Here’s a list of wineries participating in the tour:

Alta Colina Vineyard & Winery, Ancient Peaks Winery, Anglim Winery, Caliza Winery, Clavo Cellars, Clayhouse Wines, Derby Wine Estates, Four Vines Winery, Halter Ranch Vineyard, Hope Family Wines / Treana, J. Lohr Vineyard and Wines, Kenneth Volk Vineyards, kukkula, L’Aventure Winery, Maloy O’Neill Vineyards, Opolo Vineyards, Peachy Canyon Winery, Pomar Junction Vineyard & Winery, RN Estate Vineyard & Winery, Robert Hall Winery, Rotta Winery, Silver Horse Winery, STANGER Vineyards, Tablas Creek Vineyard,Terry Hoage Vineyards, Vina Robles and Wild Horse Winery & Vineyards.

Bayside Wineries Shine this Weekend

April 8, 2010

The first urban winemaker I met was a college professor  in Memphis in the 1980s. He made zinfandel in his basement from grapes grown in California and I thought he was crazy.

Today, the image of an eccentric educator following his grape muse has been blown away by the reality of urban winemakers turning out really good wines on the eastern edge of the San Francisco Bay.

East Bay Vintners

About 20 urban wineries will showcase their wines Saturday (April 10) when the East Bay Vintner’s Alliance holds its annual Passport  to the East Bay Wine Trail event at seven locations in Alameda, Emeryville and Oakland.

Wendy Sandy and Ron Pieretti

There will be a wide range of whites and reds from producers like Rosenblum Cellars, a large and nationally known zinfandel producer, and Prospect 772, a small winery started by Rosenblum alumni Ron Pieretti and Wendy Sanda.

Prospect 772’s winemaker, Jeff Cohn, is another Rosenblum veteran. His award-winning winery, JC Cellars in Jack London Square, is also one of the tasting stations in the East Bay Vintners event.

Check out Prospect 772’s wine called The Brat, a grenache-based blend that I covered in last week’s blog.

Tickets to the EBVA event are $30 in advance, $45 at the door.

Dueling for Bay Area wine-lovers’ attention on Saturday (April 10) will be the SF Vintner’s Market.

The two-day event features more than 100 wineries offering samples at Fort Mason on the San Francisco waterfront from noon to 5 p.m. and on Sunday there’s another session from 5 p.m. to 10 p.m. General admission tickets for either day are $30 apiece.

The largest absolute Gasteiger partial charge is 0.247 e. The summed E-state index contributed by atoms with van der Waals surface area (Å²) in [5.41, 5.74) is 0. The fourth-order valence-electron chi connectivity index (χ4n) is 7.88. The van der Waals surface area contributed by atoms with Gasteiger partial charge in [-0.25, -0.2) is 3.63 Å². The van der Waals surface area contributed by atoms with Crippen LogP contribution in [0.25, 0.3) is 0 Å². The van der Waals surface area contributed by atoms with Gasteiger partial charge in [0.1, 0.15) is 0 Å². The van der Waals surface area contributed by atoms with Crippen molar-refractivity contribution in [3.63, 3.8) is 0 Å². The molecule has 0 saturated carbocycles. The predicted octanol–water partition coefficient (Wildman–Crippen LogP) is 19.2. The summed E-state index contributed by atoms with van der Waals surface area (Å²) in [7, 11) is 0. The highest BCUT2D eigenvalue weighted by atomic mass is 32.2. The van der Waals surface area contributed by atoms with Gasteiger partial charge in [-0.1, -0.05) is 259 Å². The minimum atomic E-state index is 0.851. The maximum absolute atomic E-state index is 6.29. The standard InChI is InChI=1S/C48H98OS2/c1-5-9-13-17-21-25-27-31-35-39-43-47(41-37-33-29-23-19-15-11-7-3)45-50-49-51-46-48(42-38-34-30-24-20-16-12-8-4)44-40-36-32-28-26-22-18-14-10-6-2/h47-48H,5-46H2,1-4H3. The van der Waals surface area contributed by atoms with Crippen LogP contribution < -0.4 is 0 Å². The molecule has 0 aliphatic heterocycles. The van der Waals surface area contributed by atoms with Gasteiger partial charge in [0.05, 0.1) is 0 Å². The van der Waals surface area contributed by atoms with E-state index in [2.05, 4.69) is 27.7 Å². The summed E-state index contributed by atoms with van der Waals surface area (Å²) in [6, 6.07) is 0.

If you miss the SF Bay-area events, there’s another passport event next month a bit further north. The Passport to Sonoma Valley is a spread out affair, with more than 50 wineries up and down Sonoma County pouring samples May 15-16.  Two-day tickets are available in advance for $90 . A Sunday-only pass is $75.

Next Stop, Portugal

Portugal has a long history of making table wines, which are often overshadowed by its better-known fortified wines like Port and Maderia. At the annual Grand Tasting of the Wines of Portugal on Monday, 30 Portuguese wineries poured a wide selection of wines..

I focused on red table wines, tasting 60 examples made from mostly indigenous grapes, including the same varietals often used to make fortified wines. Overall, the wines were well made, and prices were quite reasonable, but few stood out from the crowd.

I did enjoy the  2007 Esporao Touriga Nacional ($30). It’s a big tannic wine that opens up to show some very nice red fruit after a few minutes in the glass. The wine is from the Alentejano region in southern Portugal, where one of the world’s largest cork forests is also cultivated.

Monte da Ravasqueira

For a bargain wine ($5), I found the Prova Red, an entry-level wine from Monte Da Ravasqueira, to be delicious. It’s a mongrel made from aragonez (tempranillo), and three native grapes — alfrocheiro, trincadeira, touriga franca — plus a splash of cabernet sauvignon packed into an easy-drinking red wine. It’s light and fruity with just enough backbone to complement simple foods.

Alicante Almighty

Several of the Portuguese wines included alicante bouschet in their mix. It’s a tough grape with strong tannins, but in good years it can add a lot of character and color to the blend. I liked the Caves Bonifacio alicante bouschet 2008 from Lisboa for it’s rich mouthfeel, integrated tannins and dark color plus a bit more red fruit than I expected. It goes for about $10 a bottle retail.

The only other good experience I’ve had with a varietally bottled alicante bouschet was on a visit to Lodi’s Harmony Wynelands winery about two years ago. I was surprised at the smoothness in contrast to the grape’s normally harsh nature. I’ve got a bottle or two in my cellar, and when I open them, I’ll report back on whether the wine measures up to that first good impression.